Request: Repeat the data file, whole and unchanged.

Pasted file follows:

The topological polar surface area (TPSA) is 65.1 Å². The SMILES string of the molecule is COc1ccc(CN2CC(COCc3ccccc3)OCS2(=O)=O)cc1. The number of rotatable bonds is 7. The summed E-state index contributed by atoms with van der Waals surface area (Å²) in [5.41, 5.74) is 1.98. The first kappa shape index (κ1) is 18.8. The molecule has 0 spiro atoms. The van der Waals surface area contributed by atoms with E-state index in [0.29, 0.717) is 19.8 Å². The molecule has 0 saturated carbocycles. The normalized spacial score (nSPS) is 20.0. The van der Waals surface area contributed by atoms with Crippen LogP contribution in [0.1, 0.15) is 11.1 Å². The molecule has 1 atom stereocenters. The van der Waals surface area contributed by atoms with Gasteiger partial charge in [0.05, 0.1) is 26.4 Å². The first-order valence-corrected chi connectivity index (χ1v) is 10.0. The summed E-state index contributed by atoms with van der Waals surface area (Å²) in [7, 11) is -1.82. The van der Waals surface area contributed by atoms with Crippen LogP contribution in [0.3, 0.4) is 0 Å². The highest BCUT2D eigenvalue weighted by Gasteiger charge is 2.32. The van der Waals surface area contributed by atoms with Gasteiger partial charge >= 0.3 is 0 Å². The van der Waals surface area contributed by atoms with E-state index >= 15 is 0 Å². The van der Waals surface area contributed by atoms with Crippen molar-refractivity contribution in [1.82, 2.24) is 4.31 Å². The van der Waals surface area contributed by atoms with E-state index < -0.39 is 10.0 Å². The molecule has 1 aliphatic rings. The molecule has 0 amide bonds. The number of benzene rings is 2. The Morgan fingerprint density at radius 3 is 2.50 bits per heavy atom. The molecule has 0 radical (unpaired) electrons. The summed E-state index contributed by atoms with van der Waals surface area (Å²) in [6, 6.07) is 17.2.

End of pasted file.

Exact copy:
The topological polar surface area (TPSA) is 65.1 Å². The SMILES string of the molecule is COc1ccc(CN2CC(COCc3ccccc3)OCS2(=O)=O)cc1. The number of rotatable bonds is 7. The summed E-state index contributed by atoms with van der Waals surface area (Å²) in [5.41, 5.74) is 1.98. The first kappa shape index (κ1) is 18.8. The molecule has 0 spiro atoms. The van der Waals surface area contributed by atoms with E-state index in [0.29, 0.717) is 19.8 Å². The molecule has 0 saturated carbocycles. The normalized spacial score (nSPS) is 20.0. The van der Waals surface area contributed by atoms with Crippen LogP contribution in [0.1, 0.15) is 11.1 Å². The molecule has 1 atom stereocenters. The van der Waals surface area contributed by atoms with Gasteiger partial charge in [0.05, 0.1) is 26.4 Å². The first-order valence-corrected chi connectivity index (χ1v) is 10.0. The summed E-state index contributed by atoms with van der Waals surface area (Å²) in [7, 11) is -1.82. The van der Waals surface area contributed by atoms with Crippen LogP contribution in [0.3, 0.4) is 0 Å². The highest BCUT2D eigenvalue weighted by Gasteiger charge is 2.32. The van der Waals surface area contributed by atoms with Gasteiger partial charge >= 0.3 is 0 Å². The van der Waals surface area contributed by atoms with E-state index >= 15 is 0 Å². The van der Waals surface area contributed by atoms with Crippen molar-refractivity contribution in [1.82, 2.24) is 4.31 Å². The van der Waals surface area contributed by atoms with E-state index < -0.39 is 10.0 Å². The molecule has 1 aliphatic rings. The molecule has 0 amide bonds. The number of benzene rings is 2. The Morgan fingerprint density at radius 3 is 2.50 bits per heavy atom. The molecule has 0 radical (unpaired) electrons. The summed E-state index contributed by atoms with van der Waals surface area (Å²) in [6, 6.07) is 17.2.